If you're like me, you have a tendency to, ahem, over-buy items you use a lot. For me, that's bling. Since investing in enough Copic markers to matter, not to mention a full set of Sharpies, custom coloring clear bling is much easier than trying to match colored bling...which fills my embellishment drawers in abundance.
Green is a perfect example. I have about a hundred shades of green rhinestones. (Okay. I exaggerate. But still....)
So I made this.
My, oh my! That's a lot of bling! But it barely put a dent in my green bling collection.
To make this sparkly wreath, I stamped a circle in very light green ink (Memento new sprout) and put a punched circle of white card stock in the center of it. Then, I added large rhinestones, then medium, and then small.
The frame became more layered than expected, simply because the piece looked rather boring on a white card base, and the green seemed to overwhelm the wreath. The thin, red mat draws attention to the red banner and provides a festive pop.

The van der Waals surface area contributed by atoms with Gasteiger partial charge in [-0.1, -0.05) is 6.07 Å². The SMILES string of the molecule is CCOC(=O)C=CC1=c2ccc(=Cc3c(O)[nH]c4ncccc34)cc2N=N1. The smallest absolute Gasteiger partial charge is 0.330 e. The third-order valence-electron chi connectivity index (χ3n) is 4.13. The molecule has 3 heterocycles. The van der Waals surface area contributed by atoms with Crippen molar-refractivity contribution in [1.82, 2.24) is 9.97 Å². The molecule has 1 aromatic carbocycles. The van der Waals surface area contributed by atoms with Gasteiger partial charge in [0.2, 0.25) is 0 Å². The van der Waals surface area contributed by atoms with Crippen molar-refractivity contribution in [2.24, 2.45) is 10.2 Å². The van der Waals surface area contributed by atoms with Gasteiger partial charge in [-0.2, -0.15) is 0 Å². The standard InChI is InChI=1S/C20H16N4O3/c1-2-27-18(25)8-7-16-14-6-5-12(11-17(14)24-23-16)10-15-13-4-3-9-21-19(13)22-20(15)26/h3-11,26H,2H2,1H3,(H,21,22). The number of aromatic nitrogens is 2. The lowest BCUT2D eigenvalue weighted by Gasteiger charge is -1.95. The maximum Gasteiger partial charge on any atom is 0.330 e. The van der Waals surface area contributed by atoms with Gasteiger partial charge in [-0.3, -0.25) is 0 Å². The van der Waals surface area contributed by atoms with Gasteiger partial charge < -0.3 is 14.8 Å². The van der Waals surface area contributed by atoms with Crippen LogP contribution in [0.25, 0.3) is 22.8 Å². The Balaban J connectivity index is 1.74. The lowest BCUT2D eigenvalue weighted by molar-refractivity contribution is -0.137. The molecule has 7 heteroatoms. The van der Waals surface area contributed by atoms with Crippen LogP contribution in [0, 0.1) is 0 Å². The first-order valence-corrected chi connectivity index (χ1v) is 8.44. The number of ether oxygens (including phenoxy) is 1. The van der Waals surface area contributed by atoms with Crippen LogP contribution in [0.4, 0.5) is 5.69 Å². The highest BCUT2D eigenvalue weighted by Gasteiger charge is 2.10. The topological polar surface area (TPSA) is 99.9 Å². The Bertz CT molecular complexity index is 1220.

Now, ordinarily I shy away from using red for a peace sentiment. After all, red conjures images of blood whether we want it to or not.
"No!" you say. "Holly berries! Santa's outfit! Poinsettias! Cranberries! Yadda! Yadda!"
But there's always blood, too, hovering along the edges of our subconscious, where red is concerned. I'm an English major. I know these things. Authors simply cannot make anything red in literature without implying blood. It's a rule, sort of like pears symbolizing what we will euphemistically refer to as "twigs and berries."
Occasionally, however, we just need to tell our subconscious to shut up. This card is one of those times.
Mercy, grace, peace, and love,
stamps: Hero Arts circle stamp, Papertrey Winterberry sentiment
ink: Memento new sprout, Hero Arts red royal
paper: Papertrey white, StampinUp real red, some random green
accessories: rhinestones, circle punch, dimensional, square punches